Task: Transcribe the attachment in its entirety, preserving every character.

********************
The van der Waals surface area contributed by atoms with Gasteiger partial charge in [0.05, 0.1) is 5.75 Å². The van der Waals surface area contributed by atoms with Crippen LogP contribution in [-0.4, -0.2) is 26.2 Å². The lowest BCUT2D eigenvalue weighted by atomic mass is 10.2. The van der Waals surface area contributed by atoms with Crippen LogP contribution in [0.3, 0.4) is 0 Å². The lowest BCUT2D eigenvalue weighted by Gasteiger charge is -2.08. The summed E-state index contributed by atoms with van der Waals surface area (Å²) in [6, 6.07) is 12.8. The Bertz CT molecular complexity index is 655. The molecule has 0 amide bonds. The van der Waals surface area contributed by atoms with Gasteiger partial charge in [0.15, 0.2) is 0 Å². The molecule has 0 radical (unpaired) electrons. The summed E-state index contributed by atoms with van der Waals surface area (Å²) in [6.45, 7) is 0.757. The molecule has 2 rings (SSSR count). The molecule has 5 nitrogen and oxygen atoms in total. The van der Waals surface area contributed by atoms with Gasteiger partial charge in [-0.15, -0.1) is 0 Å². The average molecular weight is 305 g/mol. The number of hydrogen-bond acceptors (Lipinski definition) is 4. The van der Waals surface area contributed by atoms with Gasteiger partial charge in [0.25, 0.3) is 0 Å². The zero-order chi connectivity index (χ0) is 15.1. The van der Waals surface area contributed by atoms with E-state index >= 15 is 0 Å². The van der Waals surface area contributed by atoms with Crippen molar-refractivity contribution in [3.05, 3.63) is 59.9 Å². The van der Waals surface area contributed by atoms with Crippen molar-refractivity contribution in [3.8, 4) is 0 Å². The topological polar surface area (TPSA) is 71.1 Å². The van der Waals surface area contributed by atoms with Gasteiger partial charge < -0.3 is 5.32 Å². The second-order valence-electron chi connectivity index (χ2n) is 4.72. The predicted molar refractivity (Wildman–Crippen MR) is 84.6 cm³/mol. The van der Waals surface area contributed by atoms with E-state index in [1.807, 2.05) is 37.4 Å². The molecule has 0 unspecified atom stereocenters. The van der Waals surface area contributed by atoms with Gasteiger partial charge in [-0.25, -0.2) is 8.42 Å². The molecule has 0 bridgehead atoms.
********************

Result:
The van der Waals surface area contributed by atoms with Gasteiger partial charge in [0.05, 0.1) is 5.75 Å². The van der Waals surface area contributed by atoms with Crippen LogP contribution in [-0.4, -0.2) is 26.2 Å². The lowest BCUT2D eigenvalue weighted by atomic mass is 10.2. The van der Waals surface area contributed by atoms with Crippen LogP contribution in [0.3, 0.4) is 0 Å². The lowest BCUT2D eigenvalue weighted by Gasteiger charge is -2.08. The summed E-state index contributed by atoms with van der Waals surface area (Å²) in [6, 6.07) is 12.8. The Bertz CT molecular complexity index is 655. The molecule has 0 amide bonds. The van der Waals surface area contributed by atoms with Gasteiger partial charge in [0.15, 0.2) is 0 Å². The molecule has 0 radical (unpaired) electrons. The summed E-state index contributed by atoms with van der Waals surface area (Å²) in [6.45, 7) is 0.757. The molecule has 2 rings (SSSR count). The molecule has 5 nitrogen and oxygen atoms in total. The van der Waals surface area contributed by atoms with Gasteiger partial charge in [-0.15, -0.1) is 0 Å². The average molecular weight is 305 g/mol. The number of hydrogen-bond acceptors (Lipinski definition) is 4. The van der Waals surface area contributed by atoms with Gasteiger partial charge in [0.25, 0.3) is 0 Å². The zero-order chi connectivity index (χ0) is 15.1. The van der Waals surface area contributed by atoms with E-state index >= 15 is 0 Å². The van der Waals surface area contributed by atoms with Crippen molar-refractivity contribution in [3.05, 3.63) is 59.9 Å². The van der Waals surface area contributed by atoms with Crippen molar-refractivity contribution in [3.8, 4) is 0 Å². The topological polar surface area (TPSA) is 71.1 Å². The van der Waals surface area contributed by atoms with Gasteiger partial charge < -0.3 is 5.32 Å². The second-order valence-electron chi connectivity index (χ2n) is 4.72. The predicted molar refractivity (Wildman–Crippen MR) is 84.6 cm³/mol. The van der Waals surface area contributed by atoms with E-state index in [1.807, 2.05) is 37.4 Å². The molecule has 0 unspecified atom stereocenters. The van der Waals surface area contributed by atoms with Gasteiger partial charge in [-0.25, -0.2) is 8.42 Å². The molecule has 0 bridgehead atoms.